Shoppers Stop advocates Licensed Merchandise

Govind Shrikhande, Customer Care Associate, President and CEO, Shoppers Stop, talks with Varun Jain about their expansion plans, the importance of licensed merchandise and more.
Govind Shrikhande

Govind Shrikhande, Customer Care Associate, President and CEO, Shoppers Stop, talks with Varun Jain about their expansion plans, the importance of licensed merchandise and more.


Varun Jain (VJ): What are the future expansion plans of the Shoppers Stop? What would be the investment for the same?

Govind Shrikhande (GS): We are looking to expand Shoppers Stop total retail space from the current 1.9 million sq ft to a commanding 3.5 million sq ft in the next four years. We will be investing Rs 500 crore to introduce 40 new stores across the country in the next four years time. We currently have 33 Shoppers Stop outlets, and we plan to add 10-12 new stores in this fiscal with an investment of Rs. 120 crores.



VJ: How does Shoppers Stop look at the competition with so many same format stores present in the market?

GS: The competition is multifold and it is for everyone to see. The competition is not only in the departmental store but also in the specialty store. You have to really create your own space. We have two formats. One of them is a private label where we have a Globus, Pantaloons and Westside operating and then there is a format where Lifestyle and Central operates. So, each of us chose to play on certain strength. We have tried to build an assortment that is very strong in cosmetics, jewelry, skincare, watches and footwear. So, you can see that our assortment is so strong that the competition is not able to take that kind of a share in the market space we are in. Menswear are strong, women ethnic wear is likewise and kidswear with Mother care again is very strong.


VJ: What is the ratio between the international brands and the private labels in the store?

GS: In Shoppers Stop, we have around 18% of private labels and more than 50% would be the international brands. As for now, we are not planning to introduce more private labels in here. We would operate in 18-20% space only. Our focus is on international brands.  We are trying to create an image of house of brands for the fashionable family.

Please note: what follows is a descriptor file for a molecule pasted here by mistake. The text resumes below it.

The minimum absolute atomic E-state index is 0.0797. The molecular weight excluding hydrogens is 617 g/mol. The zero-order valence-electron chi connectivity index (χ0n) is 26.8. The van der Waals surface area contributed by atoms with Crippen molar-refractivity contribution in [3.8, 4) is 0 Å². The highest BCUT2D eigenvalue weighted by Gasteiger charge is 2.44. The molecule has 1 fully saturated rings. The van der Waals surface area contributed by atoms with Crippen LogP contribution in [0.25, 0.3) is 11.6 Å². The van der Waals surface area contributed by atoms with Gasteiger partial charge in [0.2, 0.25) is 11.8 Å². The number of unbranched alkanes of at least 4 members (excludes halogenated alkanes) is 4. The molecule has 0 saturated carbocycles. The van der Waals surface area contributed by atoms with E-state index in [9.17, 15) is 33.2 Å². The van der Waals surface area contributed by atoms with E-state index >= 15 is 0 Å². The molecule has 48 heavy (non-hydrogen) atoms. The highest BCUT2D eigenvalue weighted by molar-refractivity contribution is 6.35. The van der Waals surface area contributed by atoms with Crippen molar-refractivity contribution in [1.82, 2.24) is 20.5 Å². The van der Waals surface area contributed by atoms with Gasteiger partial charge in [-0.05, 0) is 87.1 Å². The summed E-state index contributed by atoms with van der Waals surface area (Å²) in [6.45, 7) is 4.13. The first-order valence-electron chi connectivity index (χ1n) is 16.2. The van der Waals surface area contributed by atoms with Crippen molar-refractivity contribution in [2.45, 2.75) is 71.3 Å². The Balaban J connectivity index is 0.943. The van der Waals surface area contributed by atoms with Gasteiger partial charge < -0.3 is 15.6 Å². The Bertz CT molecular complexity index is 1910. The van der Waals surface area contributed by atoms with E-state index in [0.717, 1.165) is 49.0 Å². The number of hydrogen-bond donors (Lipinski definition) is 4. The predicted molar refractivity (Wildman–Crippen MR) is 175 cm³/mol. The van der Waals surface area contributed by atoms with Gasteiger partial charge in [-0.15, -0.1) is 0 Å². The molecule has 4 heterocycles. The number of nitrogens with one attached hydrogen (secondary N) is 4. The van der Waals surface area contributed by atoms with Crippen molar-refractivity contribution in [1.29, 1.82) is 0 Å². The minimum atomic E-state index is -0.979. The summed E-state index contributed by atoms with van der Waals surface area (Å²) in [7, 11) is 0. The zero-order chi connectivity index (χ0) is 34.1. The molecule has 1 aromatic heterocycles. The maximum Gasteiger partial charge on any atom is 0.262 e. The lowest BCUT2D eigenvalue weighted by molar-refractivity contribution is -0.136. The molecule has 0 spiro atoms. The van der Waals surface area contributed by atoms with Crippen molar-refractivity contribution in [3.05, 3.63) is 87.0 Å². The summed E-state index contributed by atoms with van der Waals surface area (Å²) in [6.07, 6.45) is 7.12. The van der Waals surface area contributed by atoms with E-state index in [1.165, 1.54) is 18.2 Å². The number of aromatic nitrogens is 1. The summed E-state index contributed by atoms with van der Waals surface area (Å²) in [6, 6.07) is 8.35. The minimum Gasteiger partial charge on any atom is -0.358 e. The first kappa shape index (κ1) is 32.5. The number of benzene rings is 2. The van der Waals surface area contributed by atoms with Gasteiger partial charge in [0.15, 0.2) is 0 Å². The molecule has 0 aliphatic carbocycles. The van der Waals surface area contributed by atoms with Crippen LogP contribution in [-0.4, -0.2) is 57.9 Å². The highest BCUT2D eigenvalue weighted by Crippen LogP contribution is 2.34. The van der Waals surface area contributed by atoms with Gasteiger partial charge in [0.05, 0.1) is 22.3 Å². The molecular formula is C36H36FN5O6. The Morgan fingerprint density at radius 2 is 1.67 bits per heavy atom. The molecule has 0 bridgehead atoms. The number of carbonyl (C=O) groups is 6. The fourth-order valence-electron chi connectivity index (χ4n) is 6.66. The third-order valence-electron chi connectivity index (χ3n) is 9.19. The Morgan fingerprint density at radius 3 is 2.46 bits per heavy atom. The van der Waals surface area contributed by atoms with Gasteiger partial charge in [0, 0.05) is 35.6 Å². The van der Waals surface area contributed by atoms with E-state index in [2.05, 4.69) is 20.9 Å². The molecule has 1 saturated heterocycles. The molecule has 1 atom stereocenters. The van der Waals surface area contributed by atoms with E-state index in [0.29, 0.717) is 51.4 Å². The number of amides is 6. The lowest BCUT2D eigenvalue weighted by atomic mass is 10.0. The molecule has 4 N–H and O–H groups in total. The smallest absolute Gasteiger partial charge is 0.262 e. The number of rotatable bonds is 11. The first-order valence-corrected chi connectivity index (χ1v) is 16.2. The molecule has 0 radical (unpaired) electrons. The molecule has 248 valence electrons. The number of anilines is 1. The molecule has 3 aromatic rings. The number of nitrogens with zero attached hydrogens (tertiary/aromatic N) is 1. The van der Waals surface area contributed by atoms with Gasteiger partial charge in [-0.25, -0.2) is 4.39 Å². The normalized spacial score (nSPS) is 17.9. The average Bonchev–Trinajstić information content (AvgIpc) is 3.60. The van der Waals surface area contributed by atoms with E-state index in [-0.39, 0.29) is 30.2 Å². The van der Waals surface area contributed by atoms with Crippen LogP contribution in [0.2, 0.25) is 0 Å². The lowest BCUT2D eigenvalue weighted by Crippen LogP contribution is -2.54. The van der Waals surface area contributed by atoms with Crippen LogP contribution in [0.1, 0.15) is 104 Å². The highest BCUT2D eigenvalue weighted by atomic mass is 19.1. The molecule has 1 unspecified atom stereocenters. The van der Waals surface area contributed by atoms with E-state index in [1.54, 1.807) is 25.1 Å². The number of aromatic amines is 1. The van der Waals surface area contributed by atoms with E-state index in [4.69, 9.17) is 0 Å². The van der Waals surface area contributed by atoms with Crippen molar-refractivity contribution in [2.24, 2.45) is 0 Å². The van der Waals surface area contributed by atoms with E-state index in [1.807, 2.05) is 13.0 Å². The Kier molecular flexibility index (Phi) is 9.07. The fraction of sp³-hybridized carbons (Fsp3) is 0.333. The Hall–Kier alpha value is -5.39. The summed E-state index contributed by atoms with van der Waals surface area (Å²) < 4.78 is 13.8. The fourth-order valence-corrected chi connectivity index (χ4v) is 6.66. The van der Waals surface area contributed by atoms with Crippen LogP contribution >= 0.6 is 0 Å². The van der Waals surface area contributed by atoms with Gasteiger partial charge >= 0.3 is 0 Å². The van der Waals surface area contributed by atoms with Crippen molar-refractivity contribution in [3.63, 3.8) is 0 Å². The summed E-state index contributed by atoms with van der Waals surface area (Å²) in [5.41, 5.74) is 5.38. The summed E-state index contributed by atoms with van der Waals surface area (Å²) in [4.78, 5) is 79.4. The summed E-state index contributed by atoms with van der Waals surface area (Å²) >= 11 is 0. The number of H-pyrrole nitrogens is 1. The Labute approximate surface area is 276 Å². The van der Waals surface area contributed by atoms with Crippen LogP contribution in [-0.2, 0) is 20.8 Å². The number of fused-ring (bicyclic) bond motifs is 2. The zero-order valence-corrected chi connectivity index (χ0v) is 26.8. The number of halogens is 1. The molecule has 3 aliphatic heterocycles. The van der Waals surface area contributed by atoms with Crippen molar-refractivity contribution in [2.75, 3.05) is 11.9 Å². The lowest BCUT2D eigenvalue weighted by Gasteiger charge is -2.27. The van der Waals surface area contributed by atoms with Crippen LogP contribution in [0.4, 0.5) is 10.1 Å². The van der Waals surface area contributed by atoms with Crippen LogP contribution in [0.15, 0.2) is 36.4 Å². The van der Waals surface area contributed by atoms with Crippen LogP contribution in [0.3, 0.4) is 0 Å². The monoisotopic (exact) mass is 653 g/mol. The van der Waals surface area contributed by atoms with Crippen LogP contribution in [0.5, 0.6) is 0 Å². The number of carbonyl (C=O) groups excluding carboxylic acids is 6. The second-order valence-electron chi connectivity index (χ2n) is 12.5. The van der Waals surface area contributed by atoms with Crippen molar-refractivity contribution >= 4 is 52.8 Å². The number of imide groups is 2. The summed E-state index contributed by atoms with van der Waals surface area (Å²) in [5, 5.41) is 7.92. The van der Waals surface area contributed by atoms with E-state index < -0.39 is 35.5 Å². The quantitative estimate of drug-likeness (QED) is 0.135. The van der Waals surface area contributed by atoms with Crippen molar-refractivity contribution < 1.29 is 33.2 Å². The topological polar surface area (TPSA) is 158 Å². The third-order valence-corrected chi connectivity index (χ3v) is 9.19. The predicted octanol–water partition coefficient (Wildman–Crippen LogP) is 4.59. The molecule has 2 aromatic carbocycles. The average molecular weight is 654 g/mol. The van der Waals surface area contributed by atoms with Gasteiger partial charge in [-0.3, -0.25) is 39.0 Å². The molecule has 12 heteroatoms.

VJ: Why more focus on the international brands, when most of them have their exclusive stores in the country?

GS: See, we are yet to become a brand loyal nation and that is the main reason why I think its better and comfortable for Indian consumers to find different international brands under one roof rather than going to their exclusive stores. For instance, if, I, as a consumer, have to pick a shirt, then I would pick it from a selection of brands that operates in the same category. I can pick a Van Heusen, Louis Phillip or an Arrow, whichever fits best. So we are yet to see Indian consumer sticking to a brand. Say, he only wears a Tommy, in this case, going to an exclusive store benefits. But the majority will go in for a departmental store.


VJ: Any plans of Shoppers Stop going in for the Franchise business model?

GS: For Shoppers Stop, we are not considering the franchising business model, although Crossword stores are on Franchising.


VJ: We have seen Shoppers Stop selling licensed merchandise too often, be it the Vodafone Zoozoo or the Love Aaj Kal merchandise. How important is selling the licensed merchandise from Shoppers Stop point of view?

GS: Selling licensed product is very important from Shoppers Stop point of view. We have sold Om Shanti Om merchandise in the past, which was a huge success. We had record sales and what we sold was like 3-4 times more than what others could sell. We are selling Vodafone Zoo Zoo’s in our stores till date and our customers simply love it. Selling licensed product is very important in terms of consumer connect because whatever is topical will sell. No fashion lasts beyond 4-8 weeks in current scenario and I think that anything that is fashionable, topical and stylish will sell. We focus on licensed merchandise the right way without cluttering them together. We see a good pull and a good customer connect.


VJ: Your take on revenue sharing in malls vs mall rentals?

GS: Consumption is growing and a lot of malls are opening all over India. Big brands and small time players are jumping into the market to make their presence felt, resulting in high rentals. High rents have always been a state of concern for every brand who wants to position themselves in the market. Last year, rent rates were as high as 12-15 percent, but now it has come down to 7-12 percent, giving relief to many of us.


But I firmly believe in the revenue-share model as it benefits both parties without putting pressure on any single body. As we all know that it takes a minimum of 6-7 months for a mall to pick-up, so there will be fewer footfalls. But as soon as business picks up, things go well.

VJ: Where does Shoppers Stop prefer to be present? -In a mall or a high street.

GS: I think both of them have their own places and both will continue to co exist, akin to what we see as big retail vs small retail. There is enough space for both of them to grow.

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Govind Shrikhande